COAL TOWNSHIP - A long-running neighborhood dispute has turned political as Northumberland County coroner candidate Leo Mirolli says supporters of incumbent James Kelley are responsible for harassing him and his family.

Incidents that were mostly confined to the theft of political signs of both candidates reached a new high point two weeks ago when someone fired two bolts from a crossbow into the side of Mirolli's swimming pool, causing more than $1,000 damage.

Kelley said he's not aware of anyone's attempts to cause harm and certainly doesn't condone it.

Coal Township police have not made any arrests in connection with the crossbow incident, which occurred between 11 p.m. Aug. 17 and 7 a.m. Aug. 18 at 138 S. First St., where the 42-year-old Mirolli resides with his wife, Kelly, 36, and their four children.

Police said the vandalism resulted in damage to the metal sidewall and pool liner, including two large holes that caused some of the water in the pool to drain into the yard.

Another bolt fired from the crossbow was found in the grass near the pool.

Anyone with information about the incident is urged to call Coal Township police at 644-0333.

Leo Mirolli, Republican challenger to Kelley in the Nov. 5 general election, contends the perpetrator is one of Kelley's campaign supporters.

Mirolli said neighbors and

others who support Kelley have harassed him and his family. He said the harassment, which also includes stealing or damaging campaign signs and verbal threats, started days after he announced his candidacy prior to the primary election.

"I have lost track of how many times I have been harassed by these people, who include neighbors who conspire together," Mirolli said. "The harassment also has involved my wife and children. Now, an individual has moved to the use of a deadly weapon toward my property. Thankfully, no one was hurt or killed. My family is in fear of their lives now.

"This nonsense has to stop," Mirolli continued during a telephone interview Saturday night. "If these were my supporters, I would remove all the political signs with my name on them because I wouldn't want that kind of support."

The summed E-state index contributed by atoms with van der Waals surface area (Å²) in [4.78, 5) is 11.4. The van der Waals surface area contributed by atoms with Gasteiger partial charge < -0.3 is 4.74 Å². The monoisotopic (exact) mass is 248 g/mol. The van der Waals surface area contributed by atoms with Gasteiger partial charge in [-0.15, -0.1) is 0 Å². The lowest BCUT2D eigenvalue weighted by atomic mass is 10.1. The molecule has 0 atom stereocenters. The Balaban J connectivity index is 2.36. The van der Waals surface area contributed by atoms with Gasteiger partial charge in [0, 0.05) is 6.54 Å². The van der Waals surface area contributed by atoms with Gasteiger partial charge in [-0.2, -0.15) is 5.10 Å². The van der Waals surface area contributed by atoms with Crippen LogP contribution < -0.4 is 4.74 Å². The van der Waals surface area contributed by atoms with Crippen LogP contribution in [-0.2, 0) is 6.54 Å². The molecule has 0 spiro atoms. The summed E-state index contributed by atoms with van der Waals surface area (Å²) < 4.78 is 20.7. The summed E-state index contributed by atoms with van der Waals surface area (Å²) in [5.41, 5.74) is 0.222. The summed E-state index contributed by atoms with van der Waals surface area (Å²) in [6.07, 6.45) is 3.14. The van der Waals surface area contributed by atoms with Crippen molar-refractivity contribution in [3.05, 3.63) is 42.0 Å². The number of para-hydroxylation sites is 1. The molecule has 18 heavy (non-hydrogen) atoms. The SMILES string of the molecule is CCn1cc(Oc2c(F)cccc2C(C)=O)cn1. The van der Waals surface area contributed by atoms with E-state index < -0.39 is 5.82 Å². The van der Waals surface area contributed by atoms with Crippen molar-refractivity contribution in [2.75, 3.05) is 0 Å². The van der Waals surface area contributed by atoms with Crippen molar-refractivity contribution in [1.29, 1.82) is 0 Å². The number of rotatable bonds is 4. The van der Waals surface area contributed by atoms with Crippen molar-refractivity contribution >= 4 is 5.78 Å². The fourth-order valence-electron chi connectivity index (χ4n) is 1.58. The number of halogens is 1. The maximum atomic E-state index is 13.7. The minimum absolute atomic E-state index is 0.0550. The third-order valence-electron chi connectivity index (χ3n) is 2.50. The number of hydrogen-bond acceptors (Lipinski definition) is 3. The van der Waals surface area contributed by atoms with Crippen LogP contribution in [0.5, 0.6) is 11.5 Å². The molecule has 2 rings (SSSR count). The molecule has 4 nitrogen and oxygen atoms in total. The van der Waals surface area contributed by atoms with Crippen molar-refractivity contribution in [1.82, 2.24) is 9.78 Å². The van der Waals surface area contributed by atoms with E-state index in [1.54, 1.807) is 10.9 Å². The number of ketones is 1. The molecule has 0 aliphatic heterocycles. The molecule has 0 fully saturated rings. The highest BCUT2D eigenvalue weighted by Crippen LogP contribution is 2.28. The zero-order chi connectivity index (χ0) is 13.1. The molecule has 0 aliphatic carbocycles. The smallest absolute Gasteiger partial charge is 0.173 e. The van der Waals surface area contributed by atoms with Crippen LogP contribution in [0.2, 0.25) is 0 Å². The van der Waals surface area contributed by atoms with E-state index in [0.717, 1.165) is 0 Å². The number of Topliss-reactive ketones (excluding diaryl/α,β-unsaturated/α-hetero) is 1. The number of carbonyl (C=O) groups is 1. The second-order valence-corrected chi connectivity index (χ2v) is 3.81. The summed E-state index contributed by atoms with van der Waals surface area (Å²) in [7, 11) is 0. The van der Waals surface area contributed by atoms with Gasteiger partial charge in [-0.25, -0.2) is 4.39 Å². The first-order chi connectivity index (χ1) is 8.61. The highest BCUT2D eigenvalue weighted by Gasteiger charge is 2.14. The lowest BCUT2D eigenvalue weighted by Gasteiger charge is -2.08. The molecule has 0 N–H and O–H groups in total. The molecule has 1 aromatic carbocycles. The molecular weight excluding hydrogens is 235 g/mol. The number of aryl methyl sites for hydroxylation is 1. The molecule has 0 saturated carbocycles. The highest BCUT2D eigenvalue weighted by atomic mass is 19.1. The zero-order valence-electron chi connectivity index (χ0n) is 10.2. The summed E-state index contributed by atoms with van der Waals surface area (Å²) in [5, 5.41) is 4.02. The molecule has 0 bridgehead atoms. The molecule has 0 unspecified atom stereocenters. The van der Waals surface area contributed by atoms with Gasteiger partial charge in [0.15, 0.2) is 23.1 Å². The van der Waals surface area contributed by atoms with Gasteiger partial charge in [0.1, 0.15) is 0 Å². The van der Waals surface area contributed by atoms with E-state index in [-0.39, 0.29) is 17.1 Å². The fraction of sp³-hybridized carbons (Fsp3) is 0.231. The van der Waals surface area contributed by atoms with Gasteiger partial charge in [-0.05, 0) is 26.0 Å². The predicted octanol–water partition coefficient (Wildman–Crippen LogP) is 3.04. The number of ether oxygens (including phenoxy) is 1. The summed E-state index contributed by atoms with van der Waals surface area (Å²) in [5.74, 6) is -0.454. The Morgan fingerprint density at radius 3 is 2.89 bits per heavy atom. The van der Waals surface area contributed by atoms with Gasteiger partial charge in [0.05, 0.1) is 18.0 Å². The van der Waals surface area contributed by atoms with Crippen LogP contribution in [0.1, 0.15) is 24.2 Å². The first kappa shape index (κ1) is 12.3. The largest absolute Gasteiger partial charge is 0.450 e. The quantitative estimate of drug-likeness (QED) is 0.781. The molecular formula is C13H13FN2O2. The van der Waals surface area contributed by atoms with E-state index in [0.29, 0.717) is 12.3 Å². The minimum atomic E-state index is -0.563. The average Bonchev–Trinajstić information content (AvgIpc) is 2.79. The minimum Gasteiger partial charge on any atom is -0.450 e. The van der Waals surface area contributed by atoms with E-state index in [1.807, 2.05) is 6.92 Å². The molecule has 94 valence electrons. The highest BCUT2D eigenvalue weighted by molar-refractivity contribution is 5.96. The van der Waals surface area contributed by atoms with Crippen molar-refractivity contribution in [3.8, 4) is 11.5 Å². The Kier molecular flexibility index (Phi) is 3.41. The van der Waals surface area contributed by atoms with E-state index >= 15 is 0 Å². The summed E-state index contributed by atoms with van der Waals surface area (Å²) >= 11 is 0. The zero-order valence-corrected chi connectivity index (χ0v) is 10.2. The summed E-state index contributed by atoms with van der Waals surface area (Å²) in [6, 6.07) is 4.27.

Mirolli said a search warrant was issued to police for one neighboring residence. He claimed police found a bow and arrow with targets, but not a crossbow.

Coal Township Chief of Police William Carpenter wouldn't confirm or deny if a search warrant was served because the investigation into the vandalism is ongoing.

He said a neighborhood dispute involving Mirolli and others has existed in the 100 block of South Third Street for quite some time. He said Mirolli, his family and neighbors have made complaints about being harassed by each other. Carpenter said the harassment has involved campaign signs for both candidates being stolen or damaged and flowers and grass being destroyed or damaged.

Mirolli said he's upset an arrest hasn't been made yet in the crossbow incident and has threatened to file a civil suit against those he believes are responsible if charges aren't filed in the incident.

He urged Kelley to "rein in his supporters," whom he claimed have also stolen his election signs from his property and other areas of the community.

Mirolli has asked his supporters to not retaliate.

In response to Mirolli's accusations, Kelley said, "I certainly don't condone firing crossbow bolts into a pool, stealing political signs or other types of vandalism. I've had political signs stolen from that neighborhood as well. I don't want to see someone get hurt or any damage being done over this campaign."

Kelley said he met some of those Mirolli claims are responsible when they approached him about obtaining his campaign signs. "They told me they wanted to support me, so I gave them the signs to put on their properties," he said.

Kelley said one woman noted his work with youth in the community.

"The only real connection I have to them are the signs I gave them," he said.